“Okay, so you’re thinking a small wedding?” he asked me. “I mean, it can be as big as you want it to be,” I said. “If it were up to me, there wouldn’t be anyone there. Just me, you, and the officiant.”

“Oh wow, okay, so you’re talking about straight-up eloping,” he said.

“Aren’t you?”

“Well, I was thinking we could do it with our families and really plan something, you know? But now that you say it, eloping does sound much easier. Certainly more exciting,” he said as he smiled at me and grabbed my hand.

“Really?” I said.

“Yeah. How does one go about eloping?” he said, and when he did, his eyes were so bright, his face almost maniacally excited, I knew he was on board.

“I have no idea.” I laughed. everything felt funny to me. everything felt invigorating. I felt light and giddy, like the wind could knock me over.

“Ah!” he said, excited. “okay! let’s do it! let’s get married now. Can we do it today? Can we, like, go somewhere right now and do it?”

“Now?” I said. We hadn’t even showered yet.

“No better time than the present,” he said, grabbing me into his arms and holding me. I could tell he was smelling my hair. I just lay against his chest and let him.

“Great,” I said. “let’s do it today.”

“Okay.” He ran out of the room and grabbed a suitcase.

“What are you doing?” I asked him.

“Well, we’re going to vegas, right? Isn’t that how people elope?”

“Oh!” Honestly, that thought hadn’t even occurred to me. But he was exactly right. vegas was where people went to do those things. “okay! let’s go.”

Ben was throwing clothes into the bag and checking his watch. “If we leave in the next twenty minutes or so, we can be there by 10:00 p.m. I’m sure there are chapels open at ten.”

That’s when it hit me. this was really happening. I was about to get married.


“You okay?” susan asks me from the kitchen. I am addressing the envelope to Mr. Callahan.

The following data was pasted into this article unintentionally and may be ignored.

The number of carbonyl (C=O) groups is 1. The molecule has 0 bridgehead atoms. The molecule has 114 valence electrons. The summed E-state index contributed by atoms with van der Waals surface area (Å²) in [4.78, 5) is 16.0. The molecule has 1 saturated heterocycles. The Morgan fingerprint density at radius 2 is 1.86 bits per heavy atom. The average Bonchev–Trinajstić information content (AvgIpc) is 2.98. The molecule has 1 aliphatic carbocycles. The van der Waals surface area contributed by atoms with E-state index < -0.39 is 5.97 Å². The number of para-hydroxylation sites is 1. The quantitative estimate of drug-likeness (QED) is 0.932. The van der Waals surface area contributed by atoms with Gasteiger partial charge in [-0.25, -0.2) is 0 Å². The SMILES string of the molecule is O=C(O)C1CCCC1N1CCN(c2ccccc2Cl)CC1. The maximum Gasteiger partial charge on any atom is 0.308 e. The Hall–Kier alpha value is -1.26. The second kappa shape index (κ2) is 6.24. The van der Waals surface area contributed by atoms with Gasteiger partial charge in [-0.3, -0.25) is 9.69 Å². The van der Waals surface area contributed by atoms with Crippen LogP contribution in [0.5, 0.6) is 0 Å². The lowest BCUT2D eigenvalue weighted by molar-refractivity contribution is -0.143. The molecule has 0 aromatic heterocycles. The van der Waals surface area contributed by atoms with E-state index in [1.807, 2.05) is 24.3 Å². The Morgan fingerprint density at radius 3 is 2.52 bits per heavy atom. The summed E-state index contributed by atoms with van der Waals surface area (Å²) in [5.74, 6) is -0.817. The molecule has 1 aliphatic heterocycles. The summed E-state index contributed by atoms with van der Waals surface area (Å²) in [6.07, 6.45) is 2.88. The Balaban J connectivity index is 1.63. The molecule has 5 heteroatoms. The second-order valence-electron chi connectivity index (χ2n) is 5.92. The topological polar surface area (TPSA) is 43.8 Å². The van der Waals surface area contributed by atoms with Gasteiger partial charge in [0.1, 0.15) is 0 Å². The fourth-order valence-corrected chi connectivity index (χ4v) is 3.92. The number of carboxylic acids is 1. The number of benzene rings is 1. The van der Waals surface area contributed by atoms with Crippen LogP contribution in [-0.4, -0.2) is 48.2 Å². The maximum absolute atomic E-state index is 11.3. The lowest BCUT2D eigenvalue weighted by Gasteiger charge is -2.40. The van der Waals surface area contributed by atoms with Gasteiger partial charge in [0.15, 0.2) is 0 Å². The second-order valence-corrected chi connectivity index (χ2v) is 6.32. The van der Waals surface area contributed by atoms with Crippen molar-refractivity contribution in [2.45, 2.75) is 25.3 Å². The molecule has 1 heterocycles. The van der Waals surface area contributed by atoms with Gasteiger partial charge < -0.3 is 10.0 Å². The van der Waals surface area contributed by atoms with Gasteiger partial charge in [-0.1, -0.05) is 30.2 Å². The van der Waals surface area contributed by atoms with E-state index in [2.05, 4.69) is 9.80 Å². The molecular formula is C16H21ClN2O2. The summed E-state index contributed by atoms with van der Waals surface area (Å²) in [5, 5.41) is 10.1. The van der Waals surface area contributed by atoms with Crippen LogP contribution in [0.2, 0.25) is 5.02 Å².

“Actually, I am really good. you okay?”

“Mmm-hmm,” she said. “I wanted to talk to you about something actually.”


“Well.” she sits down next to me at the breakfast nook table. “I closed Ben’s bank account.”

“Oh,” I say. I didn’t know she was going to do that. I don’t really know if it’s her place to do that.

“It really is none of my business,” she said. “But I did it because I knew that if you did it, or if I tried to get you to do it, you would not take the money.”

“Oh,” I say. “I don’t feel comfortable—”

“listen.” she grabs my hand. “you were his wife. He would want you to have it. What am I going to do with it? add it to the pile of money I was left from steven? It means more in your hands, and Ben would want it that way. It’s not some extravagant amount. Ben was a smart guy, but he wasn’t brilliant with money. neither was his father. actually, if I hadn’t taken out the life insurance policy on steven when we were in our twenties, I’d be in a much different place right now, but that’s beside the point. take the money, okay?”

“uh . . .”

“Elsie,” she says to me. “take the damn money. I didn’t spend forty-five minutes on the phone with the bank convincing them I had the authority to do it for my health. I did it behind your back so I could deceive you enough to get the check in your name.” she smiled at me, and I laughed.

“Okay,” I say. It doesn’t even occur to me to ask how much it is. It seems irrelevant and somehow perverse, like knowing what color underwear your dermatologist is wearing.

“By the way, while we are talking about uncomfortable and depressing things, what did the county say about your marriage certificate? did you call?”

I am ashamed. I feel like I stayed out past curfew when I knew we had church tomorrow morning. “no.”

“What is the matter with you?” she asks me, and her voice is clearly exasperated.

“I know. I need to get it.”

“Not just for you, elsie. For me too. I want to see it. He never told me about it. He never confided in me why he was doing it. I just . . . I want to see the f**king thing, you know? look it in the face and know it’s real.”